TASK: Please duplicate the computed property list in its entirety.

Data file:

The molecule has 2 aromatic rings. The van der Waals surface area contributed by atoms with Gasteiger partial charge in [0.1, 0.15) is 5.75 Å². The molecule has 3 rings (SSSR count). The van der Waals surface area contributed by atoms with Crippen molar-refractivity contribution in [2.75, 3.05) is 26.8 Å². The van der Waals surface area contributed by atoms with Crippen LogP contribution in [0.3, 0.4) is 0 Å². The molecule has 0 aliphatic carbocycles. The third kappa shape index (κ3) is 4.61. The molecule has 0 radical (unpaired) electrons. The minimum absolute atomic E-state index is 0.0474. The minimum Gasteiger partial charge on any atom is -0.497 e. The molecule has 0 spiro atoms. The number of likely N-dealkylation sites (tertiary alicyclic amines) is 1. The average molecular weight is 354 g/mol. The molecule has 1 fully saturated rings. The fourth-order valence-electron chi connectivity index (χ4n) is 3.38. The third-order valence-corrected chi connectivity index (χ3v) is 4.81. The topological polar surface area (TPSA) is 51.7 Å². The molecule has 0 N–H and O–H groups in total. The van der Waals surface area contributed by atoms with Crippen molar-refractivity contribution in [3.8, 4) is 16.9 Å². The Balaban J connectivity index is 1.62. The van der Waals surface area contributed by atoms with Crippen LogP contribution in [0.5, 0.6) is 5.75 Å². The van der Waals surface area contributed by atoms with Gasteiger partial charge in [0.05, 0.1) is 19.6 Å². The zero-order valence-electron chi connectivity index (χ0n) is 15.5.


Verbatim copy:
The molecule has 2 aromatic rings. The van der Waals surface area contributed by atoms with Gasteiger partial charge in [0.1, 0.15) is 5.75 Å². The molecule has 3 rings (SSSR count). The van der Waals surface area contributed by atoms with Crippen molar-refractivity contribution in [2.75, 3.05) is 26.8 Å². The van der Waals surface area contributed by atoms with Crippen LogP contribution in [0.3, 0.4) is 0 Å². The molecule has 0 aliphatic carbocycles. The third kappa shape index (κ3) is 4.61. The molecule has 0 radical (unpaired) electrons. The minimum absolute atomic E-state index is 0.0474. The minimum Gasteiger partial charge on any atom is -0.497 e. The molecule has 0 spiro atoms. The number of likely N-dealkylation sites (tertiary alicyclic amines) is 1. The average molecular weight is 354 g/mol. The molecule has 1 fully saturated rings. The fourth-order valence-electron chi connectivity index (χ4n) is 3.38. The third-order valence-corrected chi connectivity index (χ3v) is 4.81. The topological polar surface area (TPSA) is 51.7 Å². The molecule has 0 N–H and O–H groups in total. The van der Waals surface area contributed by atoms with Crippen molar-refractivity contribution in [3.8, 4) is 16.9 Å². The Balaban J connectivity index is 1.62. The van der Waals surface area contributed by atoms with Crippen LogP contribution in [0.5, 0.6) is 5.75 Å². The van der Waals surface area contributed by atoms with Gasteiger partial charge in [0.05, 0.1) is 19.6 Å². The zero-order valence-electron chi connectivity index (χ0n) is 15.5.